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I am trying to solve a regression problem using gausspr function in kernlab. The input is standardized. but the output of predict(model, test.set) turns out to be a set of NaN values!

training set, X

M1 -0.3437191 -0.1755636 -0.1914969 -0.205308 -0.1595554
M2 -0.3437191 -0.1755636 -0.1914969 -0.205308 -0.1595554
M3 -0.3437191 -0.1755636 -0.1914969 -0.205308 -0.1595554
M4 -0.3437191 -0.1755636 -0.1914969 -0.205308 -0.1595554
M5 -0.3437191 -0.1755636 -0.1914969 -0.205308 -0.1595554

training output, Y is

Y = c(1,2,3,4,5)

test set, Z

T1   1.5530507 -0.2152377 -0.202634 -0.1460405 -0.1592964
T2   1.5530507 -0.2152377 -0.202634 -0.1460405 -0.1592964
T3 -0.3736244 -0.2152377 -0.202634 -0.1460405 -0.1592964
T4 -0.3736244 -0.2152377 -0.202634 -0.1460405 -0.1592964
T5 -0.3736244 -0.2152377 -0.202634 -0.1460405 -0.1592964

the code:

library(kernlab)
model <- gausspr(X,Y)
predict(model, Z)

Output is

> head(res14)
     [,1]
[1,]  NaN
[2,]  NaN
[3,]  NaN
[4,]  NaN
[5,]  NaN
[6,]  NaN

I am wondering why I am getting this output.

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migrated from stats.stackexchange.com Sep 24 '12 at 10:54

This question came from our site for people interested in statistics, machine learning, data analysis, data mining, and data visualization.

    
I just noticed I had zero variance in my dataset ! that could a reason for such a behavioral ! – user702846 Sep 9 '12 at 12:35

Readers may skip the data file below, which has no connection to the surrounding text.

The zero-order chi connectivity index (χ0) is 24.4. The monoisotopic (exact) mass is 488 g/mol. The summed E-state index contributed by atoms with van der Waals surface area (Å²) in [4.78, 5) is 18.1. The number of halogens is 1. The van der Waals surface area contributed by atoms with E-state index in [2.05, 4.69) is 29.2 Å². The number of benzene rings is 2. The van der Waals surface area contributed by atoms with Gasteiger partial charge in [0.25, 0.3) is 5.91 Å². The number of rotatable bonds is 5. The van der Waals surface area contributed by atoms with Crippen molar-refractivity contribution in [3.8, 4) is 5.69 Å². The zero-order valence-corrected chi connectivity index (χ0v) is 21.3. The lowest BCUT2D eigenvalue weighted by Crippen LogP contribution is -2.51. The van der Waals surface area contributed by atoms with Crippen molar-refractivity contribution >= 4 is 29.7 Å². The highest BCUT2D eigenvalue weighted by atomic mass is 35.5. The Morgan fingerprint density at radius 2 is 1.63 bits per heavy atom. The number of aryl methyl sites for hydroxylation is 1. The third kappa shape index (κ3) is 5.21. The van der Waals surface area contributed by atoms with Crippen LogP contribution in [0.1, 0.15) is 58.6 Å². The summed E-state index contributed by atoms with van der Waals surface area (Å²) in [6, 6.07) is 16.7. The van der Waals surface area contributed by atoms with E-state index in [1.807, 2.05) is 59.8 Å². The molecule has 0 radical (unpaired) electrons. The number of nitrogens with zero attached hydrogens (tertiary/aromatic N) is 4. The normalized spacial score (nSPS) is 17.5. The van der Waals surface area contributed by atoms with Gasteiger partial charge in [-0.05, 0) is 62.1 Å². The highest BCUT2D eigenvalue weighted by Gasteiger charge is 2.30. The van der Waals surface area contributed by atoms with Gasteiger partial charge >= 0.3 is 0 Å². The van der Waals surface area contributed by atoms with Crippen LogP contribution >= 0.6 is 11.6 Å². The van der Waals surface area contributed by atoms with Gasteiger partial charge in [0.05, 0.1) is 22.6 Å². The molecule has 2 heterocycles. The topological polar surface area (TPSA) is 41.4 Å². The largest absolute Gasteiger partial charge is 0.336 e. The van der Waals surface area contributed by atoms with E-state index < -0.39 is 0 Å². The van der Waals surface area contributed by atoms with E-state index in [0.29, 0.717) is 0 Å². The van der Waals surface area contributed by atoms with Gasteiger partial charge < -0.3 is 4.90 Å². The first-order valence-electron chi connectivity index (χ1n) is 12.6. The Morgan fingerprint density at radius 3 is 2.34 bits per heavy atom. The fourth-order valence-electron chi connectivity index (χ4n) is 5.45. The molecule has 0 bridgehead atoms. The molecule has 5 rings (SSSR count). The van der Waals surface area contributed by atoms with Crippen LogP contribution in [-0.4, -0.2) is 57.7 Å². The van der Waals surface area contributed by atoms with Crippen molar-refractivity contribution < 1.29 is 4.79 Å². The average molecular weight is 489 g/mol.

2  
Please make your example reproducible... – Paul Hiemstra Sep 24 '12 at 11:28
    
what does [1,2,3,4,5] stands for here? and what is res14? – plannapus Sep 25 '12 at 9:24
    
it is just an arbitrary reposnce variable. 1, is the output of M1, 2 output of M2 and so on. – user702846 Sep 25 '12 at 13:45

So because, the input data has a set of zero variance columns, making the covarance matrix would be possible (can some one say why ?) and the final result would be NaN values.

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1  
Covariance matrix does not need to be positive definite (it has to be positive semi-definite however, but just not full rank), it's when you need to invert the covariance matrix (to get the precision matrix) that you are in trouble. – Yanshuai Cao Sep 25 '12 at 14:06

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